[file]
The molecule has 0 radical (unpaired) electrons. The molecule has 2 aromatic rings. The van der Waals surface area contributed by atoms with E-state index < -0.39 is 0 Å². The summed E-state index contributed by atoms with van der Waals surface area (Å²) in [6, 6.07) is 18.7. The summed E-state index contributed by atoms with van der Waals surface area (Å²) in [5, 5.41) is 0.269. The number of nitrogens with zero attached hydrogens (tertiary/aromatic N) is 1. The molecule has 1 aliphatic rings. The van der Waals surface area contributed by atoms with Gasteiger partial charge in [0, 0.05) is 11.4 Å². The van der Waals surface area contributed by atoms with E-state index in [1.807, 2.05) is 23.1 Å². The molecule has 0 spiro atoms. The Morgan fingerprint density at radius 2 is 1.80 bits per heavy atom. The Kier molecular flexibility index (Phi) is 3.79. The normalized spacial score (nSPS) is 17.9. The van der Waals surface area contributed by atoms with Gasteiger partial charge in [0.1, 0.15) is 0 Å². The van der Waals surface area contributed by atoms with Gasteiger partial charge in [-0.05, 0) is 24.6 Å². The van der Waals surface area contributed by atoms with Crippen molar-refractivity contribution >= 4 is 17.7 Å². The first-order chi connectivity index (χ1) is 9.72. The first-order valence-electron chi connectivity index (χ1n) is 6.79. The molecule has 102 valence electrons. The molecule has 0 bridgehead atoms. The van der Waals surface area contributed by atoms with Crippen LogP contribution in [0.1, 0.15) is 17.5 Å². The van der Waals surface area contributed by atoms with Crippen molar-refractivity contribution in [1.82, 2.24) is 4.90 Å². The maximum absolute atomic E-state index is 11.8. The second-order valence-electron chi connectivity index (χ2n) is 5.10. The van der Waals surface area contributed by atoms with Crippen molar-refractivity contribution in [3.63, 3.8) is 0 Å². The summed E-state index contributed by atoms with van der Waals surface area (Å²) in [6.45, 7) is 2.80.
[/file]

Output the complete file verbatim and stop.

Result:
The molecule has 0 radical (unpaired) electrons. The molecule has 2 aromatic rings. The van der Waals surface area contributed by atoms with E-state index < -0.39 is 0 Å². The summed E-state index contributed by atoms with van der Waals surface area (Å²) in [6, 6.07) is 18.7. The summed E-state index contributed by atoms with van der Waals surface area (Å²) in [5, 5.41) is 0.269. The number of nitrogens with zero attached hydrogens (tertiary/aromatic N) is 1. The molecule has 1 aliphatic rings. The van der Waals surface area contributed by atoms with Gasteiger partial charge in [0, 0.05) is 11.4 Å². The van der Waals surface area contributed by atoms with E-state index in [1.807, 2.05) is 23.1 Å². The molecule has 0 spiro atoms. The Morgan fingerprint density at radius 2 is 1.80 bits per heavy atom. The Kier molecular flexibility index (Phi) is 3.79. The normalized spacial score (nSPS) is 17.9. The van der Waals surface area contributed by atoms with Gasteiger partial charge in [0.1, 0.15) is 0 Å². The van der Waals surface area contributed by atoms with Gasteiger partial charge in [-0.05, 0) is 24.6 Å². The van der Waals surface area contributed by atoms with Crippen molar-refractivity contribution >= 4 is 17.7 Å². The first-order chi connectivity index (χ1) is 9.72. The first-order valence-electron chi connectivity index (χ1n) is 6.79. The molecule has 102 valence electrons. The molecule has 0 bridgehead atoms. The van der Waals surface area contributed by atoms with Crippen LogP contribution in [0.1, 0.15) is 17.5 Å². The van der Waals surface area contributed by atoms with Crippen molar-refractivity contribution in [1.82, 2.24) is 4.90 Å². The maximum absolute atomic E-state index is 11.8. The second-order valence-electron chi connectivity index (χ2n) is 5.10. The van der Waals surface area contributed by atoms with Crippen molar-refractivity contribution in [3.63, 3.8) is 0 Å². The summed E-state index contributed by atoms with van der Waals surface area (Å²) in [6.45, 7) is 2.80.